It doesn't surprise me that backwards-looking Charleston would shut down for a day for a big Confederate love-fest, and I don't begrudge Senator McConnell his Civil War-re-enactor hobby. I think it's kind of interesting. But the presence of an on-duty SLED officer in Confederate officer regalia comes a little too close for my comfort to giving an official State of South Carolina endorsement to the Lost Cause. Which I find ironic, seeing as how we're in the middle of a war ostensibly to liberate an oppressed people, and the Confederacy was all about keeping an entire people enslaved - no matter what the revisionist historians say.

Revisionist historians such as the Episcopalian priest who delivered the eulogy and who said he knew the (I paraphrase from memory) "historically accurate" reason for the war. I'm betting he doesn't think slavery was part of that "historically accurate reason. (The Hunley crew were given a big incense-flinging Whiskeypalian church service. I'm not sure, but I believe it took place Friday before the procession; Channel Five in Charleston aired parts of it Saturday in a lull while the 17-block procession bottlenecked Animal-House-parade style at the Magnolia Gardens cemetery).

But I digress. Where was I? Anyhoo, it was an amazing spectacle. My favorite shots were the ones that unintentionally juxtaposed the Confederate marchers with rows of SUV's parked on the street, or with shorts-clad tourists rushing in front of the cameras to take pictures. Channel Five's coverage was seriously marred by the utterly inane, information-devoid, nonstop babbling of its "personalities." Unwilling to let any moment of the procession go unfilled with blather, lest viewers be allowed to contemplate and draw their own conclusions, the hair-sprayed commentators kept up a ceaseless stream of banal jabbering. My favorite parts were when the pompous anchor Bill Sharpe babbled on at some length about how quiet it was, and how silent and reverent the spectators were. I paraphrase again, but he said something like, "I've never seen it so quiet, it is just incredibly quiet here, the people around me, the people behind us aren't saying anything, it's just total silence, the people are being very quiet and respectful and blah blah blah blah blah." On and on and on. One can only imagine what the people in his immediate vicinity would have liked to do to him.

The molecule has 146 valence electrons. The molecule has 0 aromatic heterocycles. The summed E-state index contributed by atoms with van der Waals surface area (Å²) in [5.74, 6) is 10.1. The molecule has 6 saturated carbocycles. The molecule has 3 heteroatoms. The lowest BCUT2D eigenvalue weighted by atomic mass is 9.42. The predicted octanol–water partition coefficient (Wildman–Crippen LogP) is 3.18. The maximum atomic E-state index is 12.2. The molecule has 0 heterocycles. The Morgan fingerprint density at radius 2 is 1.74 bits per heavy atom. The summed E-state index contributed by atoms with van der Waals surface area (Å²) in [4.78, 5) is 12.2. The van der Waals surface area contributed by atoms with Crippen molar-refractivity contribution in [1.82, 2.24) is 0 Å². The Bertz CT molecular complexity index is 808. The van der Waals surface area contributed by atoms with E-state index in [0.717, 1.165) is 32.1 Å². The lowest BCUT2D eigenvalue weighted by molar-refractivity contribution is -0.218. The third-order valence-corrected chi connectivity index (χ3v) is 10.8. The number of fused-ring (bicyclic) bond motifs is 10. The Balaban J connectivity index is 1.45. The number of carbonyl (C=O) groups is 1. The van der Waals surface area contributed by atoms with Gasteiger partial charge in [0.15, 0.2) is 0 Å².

My other favorite moment was when Channel Five's man-on-street stopped a young guy in the distinctive gray-with-black-stripe Citadel uniform and asked him what branch of the armed services he was in. Bejus.

I missed Senator McConnell's homily, delivered at the gravesite, 'cause I didn't want to stay inside all day watching this orgy of Confederate sentimentalism. I went to the beach.

Next time something worth blogging happens in Charleston, readers, I will go down there and view it in person, unless it happens on a gorgeous Spring day with blue sky and a bright warm sun and no humidity and a cool breeze that would caress me if I were to go to the beach instead.


This page is powered by Blogger. Isn't yours?